Tuesday, April 14, 2015

The Via Dolorosa of Ars Celebrendi

Confessions of a Liturgy Snob are reflections on good liturgy.  It is not intended as a having an  axe to grind for any particular prelate.  Laus Deo for men answering the divine calling  to the priesthood, otherwise the faithful would not have access to the sacraments, particularly the Eucharist in which we receive the Body, Blood, Soul and Divinity of Jesus Christ.

The ordained priesthood can have varied charisms.  Some can preach as eloquantly as St. John Chrysostom (Greek for "golden mouthed").  Others exude intellectual understandings of the faith from their scholarly natures, like San Ysidro de Sevilla.  There are priests blessed with the sacramental sensibilities of St. John Vianney.  Some priests are beloved for their folksy, down to earth, accessible natures.  Priests can have pastoral sensibilities in living their vocation.  Some are great stewards and administrators.  Then there are natural fundraisers.   Thus, personalities and predilections impact the ars celebrendi, and admittedly not all clerics are called excell at ars celebrendi.

That being said, there is a rubric which all must follow for public worship.  It is a pity that some priests, who generally were  formed in the early days of Vatican II, want to cling to the loosey-goosey liturgical norms.   Comme le prévoit  (1969) which allowed for a dynamic translation of the Mass to inculturate.  This gave the Presider many opportunities to offer equivalent expressions of prayer.

 Alas, the dynamic translation exception  opened the door to what might be derisively called the Fr. Hollywood show, where the priestly improv is at the center of the liturgical experience.   The third edition of the Roman Missal by ICEL in 2011 was intended to put an end to the idiomatic expressions, but it seems that some cleric do not cotton to being told how to say "their" Mass.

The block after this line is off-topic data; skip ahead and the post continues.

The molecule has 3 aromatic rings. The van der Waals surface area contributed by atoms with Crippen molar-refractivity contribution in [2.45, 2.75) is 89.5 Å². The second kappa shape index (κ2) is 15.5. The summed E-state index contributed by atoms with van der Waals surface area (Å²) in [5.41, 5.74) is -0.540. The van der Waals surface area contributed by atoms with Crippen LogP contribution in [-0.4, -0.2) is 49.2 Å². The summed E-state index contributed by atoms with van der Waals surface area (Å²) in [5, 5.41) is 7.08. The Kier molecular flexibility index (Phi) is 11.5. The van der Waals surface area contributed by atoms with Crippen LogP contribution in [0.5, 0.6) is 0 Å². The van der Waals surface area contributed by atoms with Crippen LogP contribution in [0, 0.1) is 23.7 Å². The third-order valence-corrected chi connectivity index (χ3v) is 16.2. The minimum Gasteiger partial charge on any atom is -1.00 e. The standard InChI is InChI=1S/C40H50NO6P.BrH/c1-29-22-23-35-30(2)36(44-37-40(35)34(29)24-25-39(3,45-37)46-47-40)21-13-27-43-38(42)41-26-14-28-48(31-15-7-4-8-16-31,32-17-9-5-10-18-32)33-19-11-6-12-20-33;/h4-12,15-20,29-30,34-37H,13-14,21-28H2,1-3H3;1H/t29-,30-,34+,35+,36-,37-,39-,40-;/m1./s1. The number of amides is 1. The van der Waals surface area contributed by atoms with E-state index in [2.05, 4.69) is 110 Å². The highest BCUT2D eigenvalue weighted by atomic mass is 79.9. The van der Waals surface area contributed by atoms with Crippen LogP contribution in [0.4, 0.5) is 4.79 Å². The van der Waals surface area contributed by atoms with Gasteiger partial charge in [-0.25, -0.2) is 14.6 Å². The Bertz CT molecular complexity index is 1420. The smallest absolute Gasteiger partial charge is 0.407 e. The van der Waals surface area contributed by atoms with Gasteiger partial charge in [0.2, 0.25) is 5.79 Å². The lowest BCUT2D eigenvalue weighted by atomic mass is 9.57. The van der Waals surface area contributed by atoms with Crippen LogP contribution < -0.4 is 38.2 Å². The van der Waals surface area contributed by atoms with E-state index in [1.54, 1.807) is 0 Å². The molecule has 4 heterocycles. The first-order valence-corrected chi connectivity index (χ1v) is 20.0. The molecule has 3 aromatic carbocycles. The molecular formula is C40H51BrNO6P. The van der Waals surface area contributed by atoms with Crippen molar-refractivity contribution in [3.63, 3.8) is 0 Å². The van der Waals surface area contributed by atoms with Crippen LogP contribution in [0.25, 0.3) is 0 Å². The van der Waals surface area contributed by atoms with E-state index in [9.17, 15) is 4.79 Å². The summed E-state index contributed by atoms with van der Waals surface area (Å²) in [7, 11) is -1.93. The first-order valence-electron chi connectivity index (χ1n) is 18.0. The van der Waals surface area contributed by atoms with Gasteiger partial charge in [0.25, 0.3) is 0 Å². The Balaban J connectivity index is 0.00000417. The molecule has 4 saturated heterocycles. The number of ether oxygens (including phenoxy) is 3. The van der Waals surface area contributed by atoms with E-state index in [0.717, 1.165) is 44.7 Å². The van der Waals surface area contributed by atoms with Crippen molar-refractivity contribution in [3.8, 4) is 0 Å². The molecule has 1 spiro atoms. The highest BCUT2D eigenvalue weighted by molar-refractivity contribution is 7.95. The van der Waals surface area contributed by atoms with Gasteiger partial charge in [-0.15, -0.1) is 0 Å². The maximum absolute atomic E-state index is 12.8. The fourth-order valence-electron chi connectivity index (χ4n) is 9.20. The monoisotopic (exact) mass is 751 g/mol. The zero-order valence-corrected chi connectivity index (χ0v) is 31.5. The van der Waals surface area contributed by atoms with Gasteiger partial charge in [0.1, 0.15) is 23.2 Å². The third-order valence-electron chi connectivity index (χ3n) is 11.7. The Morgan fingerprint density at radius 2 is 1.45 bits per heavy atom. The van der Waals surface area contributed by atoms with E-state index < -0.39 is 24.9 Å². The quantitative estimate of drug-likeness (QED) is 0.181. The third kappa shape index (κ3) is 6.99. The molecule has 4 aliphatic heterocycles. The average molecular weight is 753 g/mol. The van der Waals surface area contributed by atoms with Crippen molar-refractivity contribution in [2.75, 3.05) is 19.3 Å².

Confessions of a Liturgy Snob seeks to be charitable when considering liturgical abuses. So whenever possible, the site  will not directly name the recalcitrant cleric in question, unless the priest's name is in the general news. However,  it is necessary to find ways to describe a priestly protagonist to delineate the experience.  This will likely be accomplished by resorting to descriptive monickers (e.g. Fr. Hollywood).  However, such anonymity shall not be applied to the Church in question so readers know what to expect at a given parish. 

The Via Dolorosa ("the painful way") is not just an allusion to the pathway in Jerusalem which makes up the Stations of the Cross.  In this case, it is a recognition that a liturgy snob will be inclined to chronicle things which are irksome rather than praiseworthy practices.  For someone who truly cares about good liturgy, it is painful to perseverate on bad liturgy.  Yet  if a Liturgy Snob opts to just  do some version of "Let It Go", then he has stopped caring.  The Via Dolorosa conceit also is an acknowledgement of a certain powerlessness in rectifying liturgical abuse.  A cleric who is confirmed is doing things his own way, right or wrong is unlikely to change, even with dialogue and proper citations from the G.I.R.M. (General Instructions on the Roman Missal).

Dominican Friar Fr. Phillip Neri Powell OP alluded in  Domine, Da mihi hacnc aquam, "Liturgical Poundians" (modernists) are on the decline.  But Powell cautioned against more traditionally minded younger priests arbitrarily changing course from the "Spirit of Vatican II" liturgical revolution simply when they gain the reigns of power.  Catechesis, contemplation and consensus would make for good liturgy which does not alienate the faithful. 

Confessions of a Liturgical Snob can be both a cathartic for enduring less praiseworthy liturgy but in fostering discussion and discernment of what is good liturgy. 

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